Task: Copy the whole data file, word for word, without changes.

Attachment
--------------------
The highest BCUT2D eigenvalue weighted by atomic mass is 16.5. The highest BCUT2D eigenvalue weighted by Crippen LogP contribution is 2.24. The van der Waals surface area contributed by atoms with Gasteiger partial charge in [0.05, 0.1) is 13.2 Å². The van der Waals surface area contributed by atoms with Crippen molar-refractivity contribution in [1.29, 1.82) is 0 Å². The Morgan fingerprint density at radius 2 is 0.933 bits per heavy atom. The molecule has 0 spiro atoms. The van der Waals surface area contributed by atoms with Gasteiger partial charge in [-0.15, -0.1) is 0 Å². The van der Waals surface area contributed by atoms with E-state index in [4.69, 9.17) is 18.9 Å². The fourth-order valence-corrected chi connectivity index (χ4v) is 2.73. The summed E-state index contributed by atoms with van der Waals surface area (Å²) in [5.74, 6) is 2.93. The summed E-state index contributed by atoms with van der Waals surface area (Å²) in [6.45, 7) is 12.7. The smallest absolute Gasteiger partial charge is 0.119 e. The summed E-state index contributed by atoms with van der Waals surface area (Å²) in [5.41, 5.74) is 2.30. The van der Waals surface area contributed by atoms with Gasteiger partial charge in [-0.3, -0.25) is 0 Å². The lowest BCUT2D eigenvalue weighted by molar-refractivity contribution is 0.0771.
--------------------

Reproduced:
The highest BCUT2D eigenvalue weighted by atomic mass is 16.5. The highest BCUT2D eigenvalue weighted by Crippen LogP contribution is 2.24. The van der Waals surface area contributed by atoms with Gasteiger partial charge in [0.05, 0.1) is 13.2 Å². The van der Waals surface area contributed by atoms with Crippen molar-refractivity contribution in [1.29, 1.82) is 0 Å². The Morgan fingerprint density at radius 2 is 0.933 bits per heavy atom. The molecule has 0 spiro atoms. The van der Waals surface area contributed by atoms with Gasteiger partial charge in [-0.15, -0.1) is 0 Å². The van der Waals surface area contributed by atoms with E-state index in [4.69, 9.17) is 18.9 Å². The fourth-order valence-corrected chi connectivity index (χ4v) is 2.73. The summed E-state index contributed by atoms with van der Waals surface area (Å²) in [5.74, 6) is 2.93. The summed E-state index contributed by atoms with van der Waals surface area (Å²) in [6.45, 7) is 12.7. The smallest absolute Gasteiger partial charge is 0.119 e. The summed E-state index contributed by atoms with van der Waals surface area (Å²) in [5.41, 5.74) is 2.30. The van der Waals surface area contributed by atoms with Gasteiger partial charge in [-0.3, -0.25) is 0 Å². The lowest BCUT2D eigenvalue weighted by molar-refractivity contribution is 0.0771.